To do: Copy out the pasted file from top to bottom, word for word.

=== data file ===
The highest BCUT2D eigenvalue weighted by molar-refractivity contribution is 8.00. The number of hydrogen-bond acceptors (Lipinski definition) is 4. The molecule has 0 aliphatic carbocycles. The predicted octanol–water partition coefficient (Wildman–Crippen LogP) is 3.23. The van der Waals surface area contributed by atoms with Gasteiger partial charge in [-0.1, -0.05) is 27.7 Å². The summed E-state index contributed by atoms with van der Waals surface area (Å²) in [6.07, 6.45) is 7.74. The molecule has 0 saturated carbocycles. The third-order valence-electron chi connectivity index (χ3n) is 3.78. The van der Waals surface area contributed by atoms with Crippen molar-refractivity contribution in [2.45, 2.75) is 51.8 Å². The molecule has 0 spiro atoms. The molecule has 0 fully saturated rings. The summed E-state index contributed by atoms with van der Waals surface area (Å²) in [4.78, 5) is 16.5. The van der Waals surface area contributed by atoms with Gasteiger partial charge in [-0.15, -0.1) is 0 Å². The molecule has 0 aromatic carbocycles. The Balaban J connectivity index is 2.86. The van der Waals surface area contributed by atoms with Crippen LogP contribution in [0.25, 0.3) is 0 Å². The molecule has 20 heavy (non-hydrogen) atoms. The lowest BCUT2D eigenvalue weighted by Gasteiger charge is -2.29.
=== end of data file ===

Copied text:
The highest BCUT2D eigenvalue weighted by molar-refractivity contribution is 8.00. The number of hydrogen-bond acceptors (Lipinski definition) is 4. The molecule has 0 aliphatic carbocycles. The predicted octanol–water partition coefficient (Wildman–Crippen LogP) is 3.23. The van der Waals surface area contributed by atoms with Gasteiger partial charge in [-0.1, -0.05) is 27.7 Å². The summed E-state index contributed by atoms with van der Waals surface area (Å²) in [6.07, 6.45) is 7.74. The molecule has 0 saturated carbocycles. The third-order valence-electron chi connectivity index (χ3n) is 3.78. The van der Waals surface area contributed by atoms with Crippen molar-refractivity contribution in [2.45, 2.75) is 51.8 Å². The molecule has 0 spiro atoms. The molecule has 0 fully saturated rings. The summed E-state index contributed by atoms with van der Waals surface area (Å²) in [4.78, 5) is 16.5. The van der Waals surface area contributed by atoms with Gasteiger partial charge in [-0.15, -0.1) is 0 Å². The molecule has 0 aromatic carbocycles. The Balaban J connectivity index is 2.86. The van der Waals surface area contributed by atoms with Crippen LogP contribution in [0.25, 0.3) is 0 Å². The molecule has 20 heavy (non-hydrogen) atoms. The lowest BCUT2D eigenvalue weighted by Gasteiger charge is -2.29.